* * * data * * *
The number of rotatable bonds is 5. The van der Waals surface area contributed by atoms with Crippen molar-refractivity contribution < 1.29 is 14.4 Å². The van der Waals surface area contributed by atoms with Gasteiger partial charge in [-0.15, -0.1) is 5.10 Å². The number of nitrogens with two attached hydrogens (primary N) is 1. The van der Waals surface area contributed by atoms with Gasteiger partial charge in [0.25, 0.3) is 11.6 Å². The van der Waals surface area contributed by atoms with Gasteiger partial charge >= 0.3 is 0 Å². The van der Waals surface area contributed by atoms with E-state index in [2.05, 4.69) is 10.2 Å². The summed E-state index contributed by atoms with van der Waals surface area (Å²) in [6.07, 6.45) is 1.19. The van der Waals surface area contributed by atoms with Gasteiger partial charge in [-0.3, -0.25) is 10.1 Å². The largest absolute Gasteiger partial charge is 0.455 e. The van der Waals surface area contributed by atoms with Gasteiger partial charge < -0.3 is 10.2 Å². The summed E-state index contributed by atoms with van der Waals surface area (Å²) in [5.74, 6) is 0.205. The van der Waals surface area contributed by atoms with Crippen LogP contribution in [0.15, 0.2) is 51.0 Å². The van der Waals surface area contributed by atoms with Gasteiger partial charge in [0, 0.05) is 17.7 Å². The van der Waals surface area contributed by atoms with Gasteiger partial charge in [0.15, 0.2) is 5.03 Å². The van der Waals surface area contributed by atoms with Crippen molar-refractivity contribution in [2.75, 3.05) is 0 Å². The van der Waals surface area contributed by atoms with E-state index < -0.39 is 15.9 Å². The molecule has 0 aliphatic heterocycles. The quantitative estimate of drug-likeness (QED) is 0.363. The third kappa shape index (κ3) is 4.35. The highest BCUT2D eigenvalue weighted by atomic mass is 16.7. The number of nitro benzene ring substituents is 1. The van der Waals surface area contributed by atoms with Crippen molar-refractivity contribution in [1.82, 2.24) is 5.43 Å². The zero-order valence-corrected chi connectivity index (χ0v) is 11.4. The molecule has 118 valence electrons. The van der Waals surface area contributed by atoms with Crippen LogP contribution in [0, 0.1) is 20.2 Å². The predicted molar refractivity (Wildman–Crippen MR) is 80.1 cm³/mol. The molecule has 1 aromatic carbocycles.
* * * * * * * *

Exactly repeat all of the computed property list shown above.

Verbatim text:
The number of rotatable bonds is 5. The van der Waals surface area contributed by atoms with Crippen molar-refractivity contribution < 1.29 is 14.4 Å². The van der Waals surface area contributed by atoms with Gasteiger partial charge in [-0.15, -0.1) is 5.10 Å². The number of nitrogens with two attached hydrogens (primary N) is 1. The van der Waals surface area contributed by atoms with Gasteiger partial charge in [0.25, 0.3) is 11.6 Å². The van der Waals surface area contributed by atoms with Gasteiger partial charge >= 0.3 is 0 Å². The van der Waals surface area contributed by atoms with E-state index in [2.05, 4.69) is 10.2 Å². The summed E-state index contributed by atoms with van der Waals surface area (Å²) in [6.07, 6.45) is 1.19. The van der Waals surface area contributed by atoms with Gasteiger partial charge in [-0.3, -0.25) is 10.1 Å². The largest absolute Gasteiger partial charge is 0.455 e. The van der Waals surface area contributed by atoms with Gasteiger partial charge < -0.3 is 10.2 Å². The summed E-state index contributed by atoms with van der Waals surface area (Å²) in [5.74, 6) is 0.205. The van der Waals surface area contributed by atoms with Crippen LogP contribution in [0.15, 0.2) is 51.0 Å². The van der Waals surface area contributed by atoms with Gasteiger partial charge in [0, 0.05) is 17.7 Å². The van der Waals surface area contributed by atoms with Gasteiger partial charge in [0.15, 0.2) is 5.03 Å². The van der Waals surface area contributed by atoms with Crippen molar-refractivity contribution in [2.75, 3.05) is 0 Å². The van der Waals surface area contributed by atoms with E-state index < -0.39 is 15.9 Å². The molecule has 0 aliphatic heterocycles. The quantitative estimate of drug-likeness (QED) is 0.363. The third kappa shape index (κ3) is 4.35. The highest BCUT2D eigenvalue weighted by atomic mass is 16.7. The number of nitro benzene ring substituents is 1. The van der Waals surface area contributed by atoms with Crippen molar-refractivity contribution in [1.82, 2.24) is 5.43 Å². The zero-order valence-corrected chi connectivity index (χ0v) is 11.4. The molecule has 118 valence electrons. The van der Waals surface area contributed by atoms with Crippen LogP contribution in [0, 0.1) is 20.2 Å². The predicted molar refractivity (Wildman–Crippen MR) is 80.1 cm³/mol. The molecule has 1 aromatic carbocycles.